Recently I stumbled upon a website of a church that has “Asian-American” in its name. Its motto described the church as a “multi-ethnic church.” It made me bristle, as if the two terms were contradictory. But upon quick reflection, I realize that a multi-Asian church is indeed multi-ethnic.

A church comprised of Chinese-Americans, Korean-Americans, Japanese-Americans, and Filipino-Americans is multi-ethnic. Why not? By this definition, Evergreen SGV is definitely a multi-ethnic church. We just don’t use that term like the church I mentioned above. Our church brings together groupings of people who have had a history of strife between each other. We have differing cultures and tendencies. As a Chinese-American, I’ve learned so much about Japanese culture, including its differences and common ground with Chinese culture. Throw in the minority American experience, and you have a beautiful and unlikely local body of believers.

Yet many would look at our church and not consider us multi-ethnic. Why? Well, in the first place, it’s because of the way we look. I still hear the racist taunts like “Y’all look alike!” and “Aren’t you all the same really?” I am never unfazed by the ignorance and frequent unwillingness to even consider learning about Asian-Americans. One of the most ignorant attitudes I encounter is people looking at a group of Asian-Americans and automatically assuming that we have no differences, or our differences are not prominent enough for us to be considered as different ethnicities.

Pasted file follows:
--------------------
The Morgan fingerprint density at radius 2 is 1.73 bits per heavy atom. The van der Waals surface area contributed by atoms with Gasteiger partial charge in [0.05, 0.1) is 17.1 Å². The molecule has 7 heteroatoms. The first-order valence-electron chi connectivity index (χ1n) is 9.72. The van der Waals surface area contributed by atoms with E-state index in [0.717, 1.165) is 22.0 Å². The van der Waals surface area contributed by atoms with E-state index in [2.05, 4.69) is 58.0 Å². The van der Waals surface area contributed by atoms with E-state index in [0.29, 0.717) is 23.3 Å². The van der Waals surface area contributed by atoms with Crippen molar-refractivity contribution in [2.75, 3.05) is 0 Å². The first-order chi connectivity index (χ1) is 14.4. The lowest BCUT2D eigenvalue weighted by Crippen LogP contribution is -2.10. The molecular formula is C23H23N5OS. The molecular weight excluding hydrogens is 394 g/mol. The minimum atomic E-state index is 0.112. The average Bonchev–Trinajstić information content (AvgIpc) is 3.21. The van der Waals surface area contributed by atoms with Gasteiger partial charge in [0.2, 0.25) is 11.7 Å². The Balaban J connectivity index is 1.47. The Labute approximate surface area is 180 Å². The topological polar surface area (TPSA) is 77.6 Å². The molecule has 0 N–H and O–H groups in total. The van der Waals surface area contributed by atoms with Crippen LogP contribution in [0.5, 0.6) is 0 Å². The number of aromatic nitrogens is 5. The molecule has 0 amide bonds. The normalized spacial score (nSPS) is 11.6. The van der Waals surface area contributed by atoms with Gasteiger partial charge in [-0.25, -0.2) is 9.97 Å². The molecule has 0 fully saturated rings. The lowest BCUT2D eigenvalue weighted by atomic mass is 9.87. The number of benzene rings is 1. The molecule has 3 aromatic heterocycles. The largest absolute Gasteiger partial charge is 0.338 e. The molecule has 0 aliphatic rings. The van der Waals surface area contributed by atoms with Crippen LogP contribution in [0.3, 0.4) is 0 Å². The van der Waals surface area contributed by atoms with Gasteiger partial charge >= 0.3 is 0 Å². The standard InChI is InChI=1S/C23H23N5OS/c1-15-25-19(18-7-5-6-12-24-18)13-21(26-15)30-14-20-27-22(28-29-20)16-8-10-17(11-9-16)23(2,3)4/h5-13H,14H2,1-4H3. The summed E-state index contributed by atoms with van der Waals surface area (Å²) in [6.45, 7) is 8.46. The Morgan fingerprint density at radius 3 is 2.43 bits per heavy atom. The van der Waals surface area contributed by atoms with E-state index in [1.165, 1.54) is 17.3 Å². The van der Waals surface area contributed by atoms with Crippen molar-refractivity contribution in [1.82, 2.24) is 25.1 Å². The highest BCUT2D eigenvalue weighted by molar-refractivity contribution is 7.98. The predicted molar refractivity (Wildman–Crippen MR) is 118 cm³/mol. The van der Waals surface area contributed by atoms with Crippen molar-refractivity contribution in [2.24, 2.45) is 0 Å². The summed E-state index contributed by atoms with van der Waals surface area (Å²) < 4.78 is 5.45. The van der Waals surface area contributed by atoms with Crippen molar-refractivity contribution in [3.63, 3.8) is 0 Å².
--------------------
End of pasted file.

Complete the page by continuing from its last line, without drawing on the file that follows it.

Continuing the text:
American culture has generally conditioned people to believe that a blending of skin colors is the best environment, and that a homogenous grouping of people who look similar is somehow inferior in virtue. It’s politically correct. We see a group of Caucasian-looking people and consider them all the same, despite them being made up of a rural farmer from the South, an Irish immigrant, and a well-to-do businessman from the city. Vastly different people, from different stories, and different cultures. If these people made up my church, I would rejoice in the rich diversity of the body of Christ. Yet people simply judge by appearances.

Martin Luther King called for us to judge a man not by the color of his skin. May we do the same with churches?